So the woman bit into the luscious fruit, and the flesh was tender, and it burst in her mouth with a sweet juiciness like no other fruit before. The woman was so whelmed with the flavor, she handed it to the man with her to taste. He takes the fruit too, and the taste is more wonderful than he could ever imagine, but he’s looking at the woman. And all of a sudden, he sees her bareness, her raw skin is exposed. Her glory shine is fadin’, and she sees that his is too, and they’s all at once embarrassed.
The two of ‘em runs back to the garden, to the trees and bushes so’s to hide. Then the man makes some skirts for ‘em to cover themselves from the big leaves nearby. And now the trees and the bushes, all the green things are silent. They ain’t speakin’ no more.
Then the male and the female hear the voice of the maker man as he’s comin’ through the garden. He’s callin’ out to ‘em by their glory names, ‘Where are you, Ahdham? Where are you Evahay? What have you done?’ ‘Course he already knows.
Then the male speaks up and says, ‘I hid because I was afraid.’
The maker man asks him why he’s afraid. And the man, Ahdham, says, ‘Because I was naked.’
Then the maker man asks him, ‘Who told you were naked? Did you leave your garden haven and venture into the borderland and eat the fruits I told you not to?’
And then the male blames it on the female and, the female, she blames it on the serpent dragon creature. So the maker man turns toward the borderland and calls the serpent to him. And he cursed that beautiful creature to slither on its belly for the rest of all time.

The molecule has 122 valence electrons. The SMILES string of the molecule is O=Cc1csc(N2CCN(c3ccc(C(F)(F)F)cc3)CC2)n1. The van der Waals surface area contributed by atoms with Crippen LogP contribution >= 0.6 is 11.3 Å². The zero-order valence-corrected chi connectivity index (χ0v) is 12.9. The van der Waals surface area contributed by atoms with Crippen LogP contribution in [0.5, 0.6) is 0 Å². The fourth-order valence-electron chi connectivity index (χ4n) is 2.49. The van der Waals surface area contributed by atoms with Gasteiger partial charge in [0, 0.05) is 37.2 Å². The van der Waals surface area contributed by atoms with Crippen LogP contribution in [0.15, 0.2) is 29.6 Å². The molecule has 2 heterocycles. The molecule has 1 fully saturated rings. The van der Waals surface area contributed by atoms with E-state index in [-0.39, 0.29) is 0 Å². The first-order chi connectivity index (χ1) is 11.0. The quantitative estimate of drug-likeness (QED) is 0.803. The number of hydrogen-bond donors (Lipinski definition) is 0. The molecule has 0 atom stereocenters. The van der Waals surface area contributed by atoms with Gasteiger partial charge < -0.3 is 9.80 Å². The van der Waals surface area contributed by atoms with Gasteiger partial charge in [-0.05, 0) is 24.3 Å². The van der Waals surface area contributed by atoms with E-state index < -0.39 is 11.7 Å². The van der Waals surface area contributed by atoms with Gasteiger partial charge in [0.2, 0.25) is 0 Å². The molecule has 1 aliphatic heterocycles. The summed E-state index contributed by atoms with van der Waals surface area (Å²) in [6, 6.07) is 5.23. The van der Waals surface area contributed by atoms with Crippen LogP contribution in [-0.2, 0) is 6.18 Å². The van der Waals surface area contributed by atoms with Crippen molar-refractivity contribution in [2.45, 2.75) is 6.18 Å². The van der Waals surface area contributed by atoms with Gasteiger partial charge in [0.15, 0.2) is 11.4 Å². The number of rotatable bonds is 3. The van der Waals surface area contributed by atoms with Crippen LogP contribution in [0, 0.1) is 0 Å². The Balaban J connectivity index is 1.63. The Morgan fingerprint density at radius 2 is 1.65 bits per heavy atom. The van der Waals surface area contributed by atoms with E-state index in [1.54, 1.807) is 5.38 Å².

Then the maker man turned to Ahdham and told him that because of what he’d done, the ground itself, and the air around him, and all the green things and the creatures was cursed for all time. Now all livin’ things would struggle for life, and he, Adham, would work with his strength, and toil with his back and his hands to get sustenance from the earth.
And the female, Evahay, would have great pains in the birthin’ of children to populate the earth with, and them pains would bring her near to death. In the end all creatures would lose the glory shine and eventually die because of what they both had done. Then the maker man takes one of the animal creatures and slays it. He kills it to make skins for Adham and Evahay, and then the animals stop telling their fantastic stories. They don’t ever speak to the man and woman again ‘cause they brought death on the creatures and the land.
And all of us, we’s all still dyin’ ‘cause men ain’t figured it out yet. They ain’t learned we weren’t meant for this world. We was meant for something more, but we wasn’t meant to take it by violence. We was meant to grow into it, to change and become. To learn from the world we was born into and let the rest happen natural, like a butterfly comin’ out of it’s cocoon.”
Talula stopped talking then. The children looked up at her as she sat staring into the dark starry night, smoothing the littlest one’s hair. The flickering glow of the fire softened her features, and a sigh of awe escaped the group as a pair of gossamer wings opened behind Talula.